Chris Pennell and M-ASCEND students explore a laboratory cold room.

Training the next generation of cancer doctors, researchers, and care providers

Equipping and exciting the next generation of health care professionals and researchers is a huge priority in cancer research and care. And at MCC, we’re doubling down on dedicating a large portion of our energy to STEM-related training that opens up pathways to cancer careers for youth in our communities. STEM refers to science, technology, engineering, and mathematics. By coaching and equipping young students who are interested in these fields, we have an opportunity to help develop future generations of doctors, nurses, scientists, educators, and other care providers. 

For the Education and Training team at MCC, this type of investment is crucial. “This is how our science gets out into the community and prepares the next generation of leaders in cancer research and care,” says Cathleen Drilling, education and training manager for MCC. 

MCC’s Education and Training initiatives have recently ramped up, but a staple offering of the last 15 years is our intensive high school and undergraduate internship programming, currently called the M-ASCEND program. Short for “Minnesota-Advancing Science, Enhancing Diversity”, M-ASCEND is designed to support the academic persistence of high school and undergraduate students who are under-represented in science and medicine and promote their progress toward future careers in cancer research.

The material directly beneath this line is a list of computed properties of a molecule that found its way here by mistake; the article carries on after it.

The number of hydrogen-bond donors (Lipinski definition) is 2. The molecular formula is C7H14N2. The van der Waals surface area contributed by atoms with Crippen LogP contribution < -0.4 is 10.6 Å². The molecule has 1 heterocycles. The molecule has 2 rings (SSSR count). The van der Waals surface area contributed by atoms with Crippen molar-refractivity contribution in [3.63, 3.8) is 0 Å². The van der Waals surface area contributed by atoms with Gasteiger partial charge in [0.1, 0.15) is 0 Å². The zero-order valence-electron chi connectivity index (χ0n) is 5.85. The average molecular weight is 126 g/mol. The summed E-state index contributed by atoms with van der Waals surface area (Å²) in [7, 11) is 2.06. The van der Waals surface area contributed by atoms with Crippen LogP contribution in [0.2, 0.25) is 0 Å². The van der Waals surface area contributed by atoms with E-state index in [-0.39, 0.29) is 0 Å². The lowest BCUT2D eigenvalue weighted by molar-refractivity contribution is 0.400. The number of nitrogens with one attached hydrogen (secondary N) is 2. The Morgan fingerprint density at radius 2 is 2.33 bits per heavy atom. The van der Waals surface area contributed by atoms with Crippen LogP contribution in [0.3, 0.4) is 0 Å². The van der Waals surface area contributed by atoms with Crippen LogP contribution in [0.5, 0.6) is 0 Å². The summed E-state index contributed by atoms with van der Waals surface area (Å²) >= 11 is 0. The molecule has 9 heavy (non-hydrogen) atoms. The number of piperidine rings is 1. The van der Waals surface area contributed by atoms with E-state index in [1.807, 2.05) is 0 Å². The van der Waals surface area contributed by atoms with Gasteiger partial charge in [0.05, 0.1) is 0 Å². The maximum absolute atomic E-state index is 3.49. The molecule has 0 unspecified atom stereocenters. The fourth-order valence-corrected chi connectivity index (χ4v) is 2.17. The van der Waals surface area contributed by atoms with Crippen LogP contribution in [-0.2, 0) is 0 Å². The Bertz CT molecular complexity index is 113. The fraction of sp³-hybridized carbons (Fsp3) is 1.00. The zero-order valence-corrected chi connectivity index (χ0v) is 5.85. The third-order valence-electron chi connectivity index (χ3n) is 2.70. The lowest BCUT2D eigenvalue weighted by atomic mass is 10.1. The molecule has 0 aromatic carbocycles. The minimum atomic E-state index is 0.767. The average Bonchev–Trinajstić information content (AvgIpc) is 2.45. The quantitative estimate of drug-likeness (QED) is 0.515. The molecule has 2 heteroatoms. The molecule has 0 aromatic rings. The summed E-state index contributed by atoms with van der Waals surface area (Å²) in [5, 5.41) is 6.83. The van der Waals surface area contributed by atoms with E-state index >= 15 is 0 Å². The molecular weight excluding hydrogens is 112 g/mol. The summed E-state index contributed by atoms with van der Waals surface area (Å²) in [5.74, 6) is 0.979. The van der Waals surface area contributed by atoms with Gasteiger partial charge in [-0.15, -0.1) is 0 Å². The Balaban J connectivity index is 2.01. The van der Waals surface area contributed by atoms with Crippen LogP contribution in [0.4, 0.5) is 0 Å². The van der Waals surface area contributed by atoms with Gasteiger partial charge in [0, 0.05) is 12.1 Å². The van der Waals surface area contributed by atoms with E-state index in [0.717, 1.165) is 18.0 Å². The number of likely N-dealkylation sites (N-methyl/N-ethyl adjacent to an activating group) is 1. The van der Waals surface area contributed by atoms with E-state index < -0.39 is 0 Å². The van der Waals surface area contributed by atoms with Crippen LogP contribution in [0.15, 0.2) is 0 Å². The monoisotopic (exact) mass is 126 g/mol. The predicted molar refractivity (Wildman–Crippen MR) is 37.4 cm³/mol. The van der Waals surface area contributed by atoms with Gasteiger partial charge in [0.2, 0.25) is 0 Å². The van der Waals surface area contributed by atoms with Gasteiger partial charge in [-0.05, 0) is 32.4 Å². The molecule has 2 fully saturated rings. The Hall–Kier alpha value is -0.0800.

And the programming boasts impressive numbers: Of the total undergraduate students who have gone through the program, 80 percent have remained in a science, health, or medical-related field. 

Recently, the program has expanded to support educators as well. “We’ve been working with Minnesota teachers to help them plan and implement curriculum changes that will excite their students about cancer biology and relevant career pathways. This has allowed us to expand our partnerships with local schools as well,” says Cathleen. “We’ve even hosted some of those schools at our cancer research facilities on the University of Minnesota Twin Cities campus and shown students the ins and outs of our lab work.” 

Christopher Pennell, PhD, a program leader for M-ASCEND and associate director of training and education for MCC, notes, “Diversifying the cancer research workforce is critical to addressing the pressing needs of increasingly diverse patient populations in Minnesota and across the U.S. We’re thrilled to play our part in advancing these efforts right here in the Twin Cities.”

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